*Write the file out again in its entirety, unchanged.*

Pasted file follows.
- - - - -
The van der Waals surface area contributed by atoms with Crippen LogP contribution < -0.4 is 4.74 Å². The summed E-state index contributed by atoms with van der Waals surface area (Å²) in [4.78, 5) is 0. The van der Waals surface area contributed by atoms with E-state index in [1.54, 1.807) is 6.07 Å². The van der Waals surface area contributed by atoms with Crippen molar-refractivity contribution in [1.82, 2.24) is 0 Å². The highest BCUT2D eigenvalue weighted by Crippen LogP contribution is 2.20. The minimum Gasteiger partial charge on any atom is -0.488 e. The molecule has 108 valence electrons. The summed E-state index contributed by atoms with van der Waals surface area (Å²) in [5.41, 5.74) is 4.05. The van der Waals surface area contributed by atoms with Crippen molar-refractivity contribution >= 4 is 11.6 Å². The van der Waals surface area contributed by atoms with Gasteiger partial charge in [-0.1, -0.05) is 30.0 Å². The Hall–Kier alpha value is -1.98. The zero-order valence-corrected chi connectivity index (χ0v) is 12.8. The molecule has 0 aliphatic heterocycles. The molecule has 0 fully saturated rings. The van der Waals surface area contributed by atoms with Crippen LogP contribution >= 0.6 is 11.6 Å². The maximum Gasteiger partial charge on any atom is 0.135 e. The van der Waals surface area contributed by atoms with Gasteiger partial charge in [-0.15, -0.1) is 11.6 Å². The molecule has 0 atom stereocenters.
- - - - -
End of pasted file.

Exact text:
The van der Waals surface area contributed by atoms with Crippen LogP contribution < -0.4 is 4.74 Å². The summed E-state index contributed by atoms with van der Waals surface area (Å²) in [4.78, 5) is 0. The van der Waals surface area contributed by atoms with E-state index in [1.54, 1.807) is 6.07 Å². The van der Waals surface area contributed by atoms with Crippen molar-refractivity contribution in [1.82, 2.24) is 0 Å². The highest BCUT2D eigenvalue weighted by Crippen LogP contribution is 2.20. The minimum Gasteiger partial charge on any atom is -0.488 e. The molecule has 108 valence electrons. The summed E-state index contributed by atoms with van der Waals surface area (Å²) in [5.41, 5.74) is 4.05. The van der Waals surface area contributed by atoms with Crippen molar-refractivity contribution >= 4 is 11.6 Å². The van der Waals surface area contributed by atoms with Gasteiger partial charge in [-0.1, -0.05) is 30.0 Å². The Hall–Kier alpha value is -1.98. The zero-order valence-corrected chi connectivity index (χ0v) is 12.8. The molecule has 0 aliphatic heterocycles. The molecule has 0 fully saturated rings. The van der Waals surface area contributed by atoms with Crippen LogP contribution >= 0.6 is 11.6 Å². The maximum Gasteiger partial charge on any atom is 0.135 e. The van der Waals surface area contributed by atoms with Gasteiger partial charge in [-0.15, -0.1) is 11.6 Å². The molecule has 0 atom stereocenters.